Is the E2 Visa a Pathway to Citizenship?


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Overview

The E2 visa allows foriegn nationals who invest (“Treaty traders/investors' ') in a U.S. business to enter and work in the United States.The authority for an E2 visa derives from development and commerce treatises that the United States are involved in. Thus, only citizens of a treaty country qualify for the E2 visa; however, the list of qualifying countries is quite extensive. The first step one should take before applying for an E2 visa, is making sure they meet the general requirements:


E-2 Treaty Investor Classification Requirements

  • MUST be a national of a country that the U.S. has a treaty of commerce with

  • MUST have invested, or in the process or investing, a *substantial amount of capital in the enterprise (real, active, and operating commercial or entrepreneurial undertaking) in the U.S.

  • MUST be seeking to enter the U.S. to develop and direct the enterprise

  • Treaty investor must show that the funds have not been obtained, directly or indirectly from criminal activity

E-2 Employee General Classification Requirements


If principal alien employer is an individual:

  • Be the same nationality as the main alien employer (must have nationality of the treaty country)

  • Meet the definition of “employee” under relevant law;

  • Engage in duties of an executive or supervisory position, or if lesser capacity, have special qualifications (i.e., degree of expertise)

If principal alien employer is NOT an individual:

  • MUST be an enterprise of organization at least 50% owned by persons in U.S. who have nationality of treaty country

  • Owners must either:

  • Maintain nonimmigrant treaty investor status, or

  • If the owners are not in the U.S. and sought admission, would be classified as nonimmigrant treaty investors

The treaty countries are Albania, Argentina, Armenia, Australia, Austria, Azerbaijan,Bahrain, Bangladesh, Belgium, Bolivia, Bosnia and Herzegovina, Bulgaria, Cameroon, Canada, Chile, China (Taiwan), Colombia, Congo, Costa Rica, Croatia, Czech Republic, Denmark, Ecuador, Egypt, Estonia, Ethiopia, Finland, France,Georgia, Germany,Grenada, Honduras, Ireland, Israel, Italy, Jamaica, Japan, Jordan, Kazakhstan, South Korea, Kosovo, Kyrgyzstan, Latvia, Liberia, Lithuania, Luxembourg, Macedonia, Mexico, Moldova, Mongolia, Montenegro, Morocco, Netherlands, New Zealand, Norway, Oman, Pakistan, Panama, Paraguay, Philippines, Poland, Romania, Senegal, Serbia, Singapore, Slovak Republic, Slovenia, Spain, Sri Lanka, Suriname, Sweden, Switzerland, Thailand, Togo, Trinidad & Tobago, Tunisia, Turkey, Ukraine, United Kingdom, Yugoslavia.


Unlike other employment based visas, such as the EB-5, there is no specific amount of capital that must be met in order to qualify for an E-2 visa. The substantial amount of capital requirement is satisfied when any of the following conditions are shown by the investor applicant:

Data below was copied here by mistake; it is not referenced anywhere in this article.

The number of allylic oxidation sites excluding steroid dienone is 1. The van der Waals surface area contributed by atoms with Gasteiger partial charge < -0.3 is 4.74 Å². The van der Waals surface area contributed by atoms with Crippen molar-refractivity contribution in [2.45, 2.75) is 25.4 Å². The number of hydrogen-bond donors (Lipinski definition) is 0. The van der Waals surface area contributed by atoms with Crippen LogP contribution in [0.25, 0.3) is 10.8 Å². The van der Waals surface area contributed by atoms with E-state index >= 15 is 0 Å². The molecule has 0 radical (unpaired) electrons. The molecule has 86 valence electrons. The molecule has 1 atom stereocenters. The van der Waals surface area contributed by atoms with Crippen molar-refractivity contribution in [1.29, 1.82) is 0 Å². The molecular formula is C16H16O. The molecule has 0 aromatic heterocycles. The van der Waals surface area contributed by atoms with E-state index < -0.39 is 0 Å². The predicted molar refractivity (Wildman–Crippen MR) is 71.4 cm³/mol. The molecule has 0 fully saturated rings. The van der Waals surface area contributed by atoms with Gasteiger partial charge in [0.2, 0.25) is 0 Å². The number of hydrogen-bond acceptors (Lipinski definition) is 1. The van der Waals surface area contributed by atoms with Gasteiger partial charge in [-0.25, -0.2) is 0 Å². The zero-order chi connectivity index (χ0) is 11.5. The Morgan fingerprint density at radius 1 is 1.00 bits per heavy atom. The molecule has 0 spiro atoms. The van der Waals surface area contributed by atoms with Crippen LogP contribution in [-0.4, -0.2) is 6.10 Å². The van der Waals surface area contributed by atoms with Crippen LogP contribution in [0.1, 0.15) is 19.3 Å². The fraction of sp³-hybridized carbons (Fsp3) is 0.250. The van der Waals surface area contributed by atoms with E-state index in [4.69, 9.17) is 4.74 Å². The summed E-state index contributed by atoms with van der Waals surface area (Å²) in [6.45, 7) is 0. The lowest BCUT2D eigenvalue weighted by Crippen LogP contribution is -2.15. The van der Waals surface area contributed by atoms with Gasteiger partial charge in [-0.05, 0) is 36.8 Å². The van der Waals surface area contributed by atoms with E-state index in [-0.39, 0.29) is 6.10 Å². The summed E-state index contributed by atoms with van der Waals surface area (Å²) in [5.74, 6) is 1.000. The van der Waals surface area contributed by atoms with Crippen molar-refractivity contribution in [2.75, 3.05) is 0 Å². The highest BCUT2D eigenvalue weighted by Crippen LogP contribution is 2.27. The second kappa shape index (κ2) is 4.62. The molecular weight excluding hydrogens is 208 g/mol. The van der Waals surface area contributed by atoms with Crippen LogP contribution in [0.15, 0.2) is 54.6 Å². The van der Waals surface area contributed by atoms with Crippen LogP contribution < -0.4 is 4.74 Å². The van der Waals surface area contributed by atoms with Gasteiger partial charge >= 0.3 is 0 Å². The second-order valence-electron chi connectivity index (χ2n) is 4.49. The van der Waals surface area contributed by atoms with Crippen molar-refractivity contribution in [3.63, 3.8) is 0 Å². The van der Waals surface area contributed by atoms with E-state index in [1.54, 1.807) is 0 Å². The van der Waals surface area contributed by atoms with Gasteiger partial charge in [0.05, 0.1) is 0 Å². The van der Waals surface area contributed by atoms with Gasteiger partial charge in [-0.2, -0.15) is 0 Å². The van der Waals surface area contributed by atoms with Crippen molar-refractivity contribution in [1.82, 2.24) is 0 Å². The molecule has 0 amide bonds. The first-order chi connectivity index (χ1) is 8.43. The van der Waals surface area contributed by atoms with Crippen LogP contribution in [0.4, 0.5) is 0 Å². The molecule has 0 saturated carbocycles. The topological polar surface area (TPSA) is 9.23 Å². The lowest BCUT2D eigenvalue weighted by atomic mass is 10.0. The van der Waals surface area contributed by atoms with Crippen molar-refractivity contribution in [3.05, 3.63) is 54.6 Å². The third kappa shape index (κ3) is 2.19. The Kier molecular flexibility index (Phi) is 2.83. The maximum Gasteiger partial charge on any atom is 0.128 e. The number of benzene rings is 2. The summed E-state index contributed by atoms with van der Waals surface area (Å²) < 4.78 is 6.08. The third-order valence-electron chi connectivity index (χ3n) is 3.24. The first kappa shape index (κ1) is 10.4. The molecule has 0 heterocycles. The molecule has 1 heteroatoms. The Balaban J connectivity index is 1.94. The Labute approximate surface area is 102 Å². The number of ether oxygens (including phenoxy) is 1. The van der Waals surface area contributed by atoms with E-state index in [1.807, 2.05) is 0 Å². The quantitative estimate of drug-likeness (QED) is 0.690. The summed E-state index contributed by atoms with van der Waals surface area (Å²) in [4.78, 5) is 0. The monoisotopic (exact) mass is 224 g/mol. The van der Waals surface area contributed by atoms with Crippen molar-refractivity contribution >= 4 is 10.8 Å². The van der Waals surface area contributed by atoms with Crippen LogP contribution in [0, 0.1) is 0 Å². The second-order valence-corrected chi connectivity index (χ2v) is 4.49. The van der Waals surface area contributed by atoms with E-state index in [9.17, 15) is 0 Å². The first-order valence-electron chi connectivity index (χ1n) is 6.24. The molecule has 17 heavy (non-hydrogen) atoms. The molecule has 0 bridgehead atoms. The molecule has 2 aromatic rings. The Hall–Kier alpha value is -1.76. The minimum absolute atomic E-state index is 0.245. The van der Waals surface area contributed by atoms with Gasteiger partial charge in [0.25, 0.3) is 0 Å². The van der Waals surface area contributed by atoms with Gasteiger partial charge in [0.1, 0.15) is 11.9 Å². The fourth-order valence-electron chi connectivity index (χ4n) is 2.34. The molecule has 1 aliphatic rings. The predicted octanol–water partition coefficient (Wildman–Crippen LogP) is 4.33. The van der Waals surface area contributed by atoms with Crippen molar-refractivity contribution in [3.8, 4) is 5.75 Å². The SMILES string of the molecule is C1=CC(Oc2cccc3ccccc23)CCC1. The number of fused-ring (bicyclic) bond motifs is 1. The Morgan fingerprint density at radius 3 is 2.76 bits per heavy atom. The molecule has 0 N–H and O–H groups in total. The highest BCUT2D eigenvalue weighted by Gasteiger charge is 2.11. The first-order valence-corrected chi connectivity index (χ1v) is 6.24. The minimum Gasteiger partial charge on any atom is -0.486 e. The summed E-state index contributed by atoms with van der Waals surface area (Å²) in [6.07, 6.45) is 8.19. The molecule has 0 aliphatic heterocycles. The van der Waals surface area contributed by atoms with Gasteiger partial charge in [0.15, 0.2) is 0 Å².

• Substantial in a relationship to the total cost of either purchasing an established enterprise or establishing a new one

  • Sufficient to ensure the treaty investor’s financial commitment to the successful operation of the enterprise

  • Of a magnitude to support the likelihood that the treaty investor will successfully develop and direct the enterprise


After these initial steps are taken and the investor/ employee has met the requirements needed for the E-2 classification, they may begin the application process.


How to File

  • Complete and sign Form I-129 after reading instructions

  • Pay filing fees (if applicable)

  • Provide required evidence and supporting documents

  • *cannot apply for E-2 status form outside the U.S.

After Filing I-129 FormApplication will be processed and nonimmigrant will receive:

  • Receipt notice confirming petition

  • Biometric services notice (if applicable)

  • Notice to appear for interview (if required)

  • Notice of decision

After Petition Approval

  • Must apply & receive E-2 visa from U.S. consulate or embassy before entering the U.S.


Citizenship Pathway

By obtaining an E2 visa, a treaty trader is not guaranteed the opportunity to stay long-term; however, it does allow the treaty-trader and their family into the United States rather quickly. Furthermore, the spouse of the treaty investor may apply for work authorization through the I-765 form. Qualified treaty-traders and employees are allowed initially up to a two-year stay period, which can be extended indefinitely as long as the business successfully continues in the United States.


An important caveat to understand is that all E2 non-immigrants must maintain an intention to depart when their status expires or is terminated. Considering this, the E2 visa itself is not a pathway to citizenship or permanent residence.


The dual-intention doctrine, however, provides someone to maintain an intent to depart while also having an intent to seek permanent residence in the United States. Thus, an E2 visa does preclude an E2 visa holder from exploring other avenues to obtain permanent residence in the United States.